Who wants to pay me to research gender in the Australian jazz music industry? Have relevant experience, skills, degrees, etc.

a long post from fb.

I am interested in:

  • sexual harassment and assault and its role in discouraging women musicians;
  • the recent round of cuts in arts council funding and its role in pushing musicians o/s;
  • do women follow the jobs o/s as younger men do, or do they have domestic commitments keeping them here?;
  • whether or not a lack of attention to female historical figures in jazz education disuades young women musicians;
  • intra-band culture and masculinism, and their role in discouraging women from playing instruments (v singing), and consequent effects on the music itself;
  • are broader industrial factors inaccessible for women, because of impossible child care and donestic labour making the late hours, excessive drinking and drug use cultural factors central to jazz music culture and networking)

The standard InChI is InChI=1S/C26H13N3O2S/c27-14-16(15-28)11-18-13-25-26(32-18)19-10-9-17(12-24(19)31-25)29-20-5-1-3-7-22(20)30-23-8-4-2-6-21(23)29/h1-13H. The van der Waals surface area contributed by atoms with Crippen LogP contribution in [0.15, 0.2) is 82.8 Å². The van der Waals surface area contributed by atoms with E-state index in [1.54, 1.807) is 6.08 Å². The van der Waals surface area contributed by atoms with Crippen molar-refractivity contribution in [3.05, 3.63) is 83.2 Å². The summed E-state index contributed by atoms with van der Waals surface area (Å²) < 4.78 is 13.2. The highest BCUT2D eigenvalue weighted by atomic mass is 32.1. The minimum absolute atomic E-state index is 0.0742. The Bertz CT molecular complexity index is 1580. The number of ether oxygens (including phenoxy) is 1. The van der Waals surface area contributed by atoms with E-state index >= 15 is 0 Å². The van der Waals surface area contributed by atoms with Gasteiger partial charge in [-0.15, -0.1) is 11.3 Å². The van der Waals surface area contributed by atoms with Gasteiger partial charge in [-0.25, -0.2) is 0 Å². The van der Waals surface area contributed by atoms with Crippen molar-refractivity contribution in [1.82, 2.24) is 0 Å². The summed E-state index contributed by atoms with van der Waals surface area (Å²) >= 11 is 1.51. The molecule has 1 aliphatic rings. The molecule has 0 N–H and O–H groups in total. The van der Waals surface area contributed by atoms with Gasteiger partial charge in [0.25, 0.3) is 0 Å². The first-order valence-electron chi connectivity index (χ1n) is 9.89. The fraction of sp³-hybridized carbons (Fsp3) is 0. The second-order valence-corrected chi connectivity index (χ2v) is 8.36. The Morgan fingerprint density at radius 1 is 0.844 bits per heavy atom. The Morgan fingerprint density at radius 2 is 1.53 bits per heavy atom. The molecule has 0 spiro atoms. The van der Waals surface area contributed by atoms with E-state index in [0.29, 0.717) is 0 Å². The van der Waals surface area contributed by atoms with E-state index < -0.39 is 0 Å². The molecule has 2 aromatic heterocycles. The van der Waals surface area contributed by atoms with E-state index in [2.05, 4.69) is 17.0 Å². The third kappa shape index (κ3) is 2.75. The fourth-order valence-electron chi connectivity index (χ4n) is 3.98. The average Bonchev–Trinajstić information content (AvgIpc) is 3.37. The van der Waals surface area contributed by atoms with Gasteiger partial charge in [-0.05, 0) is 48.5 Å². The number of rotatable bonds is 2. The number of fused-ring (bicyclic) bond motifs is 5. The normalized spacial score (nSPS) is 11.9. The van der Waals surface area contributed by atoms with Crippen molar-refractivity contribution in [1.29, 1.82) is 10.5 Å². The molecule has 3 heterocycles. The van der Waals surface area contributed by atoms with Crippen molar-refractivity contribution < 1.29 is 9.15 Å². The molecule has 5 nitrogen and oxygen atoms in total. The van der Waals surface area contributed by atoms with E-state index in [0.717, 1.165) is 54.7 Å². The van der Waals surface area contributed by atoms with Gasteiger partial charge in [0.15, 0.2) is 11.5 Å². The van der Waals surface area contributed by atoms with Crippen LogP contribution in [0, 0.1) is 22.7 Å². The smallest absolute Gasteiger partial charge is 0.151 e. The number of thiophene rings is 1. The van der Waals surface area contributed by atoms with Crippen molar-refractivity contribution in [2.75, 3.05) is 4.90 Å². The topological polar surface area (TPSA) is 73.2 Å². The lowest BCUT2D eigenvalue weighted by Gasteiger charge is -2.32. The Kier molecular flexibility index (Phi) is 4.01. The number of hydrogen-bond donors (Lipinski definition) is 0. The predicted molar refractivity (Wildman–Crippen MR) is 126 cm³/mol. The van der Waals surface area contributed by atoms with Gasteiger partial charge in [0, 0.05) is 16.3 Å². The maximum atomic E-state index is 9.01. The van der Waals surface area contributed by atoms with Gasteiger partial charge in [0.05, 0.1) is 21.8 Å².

And so on.
I also want to look at the intersection of race, class, and sexuality, because the australian jazz world is very white, very straight, and very male.

What’s the point of asking these questions?

  • most dance event organisers are women; does jazzbro culture impede collaboration? Would it be different if there were more women musos?
  • jazz is slowly fading away as musos and audiences pass away. Why is the jazz world ignoring (even fighting) the great resource of 51% (more!) of the population?
  • how would the music itself be different if it became the vernacular not just of some white bros? How many more people would it resonate with, if the stories were more varied and interesting?

I just need money for research (incl library access, transcription resources, secure places for data, travel $$ for interviews, etc). But i could plan and do this research no worries.

Here is a thing I read today RE arts funding which made me think about this: https://twitter.com/beneltham/status/942570857250959360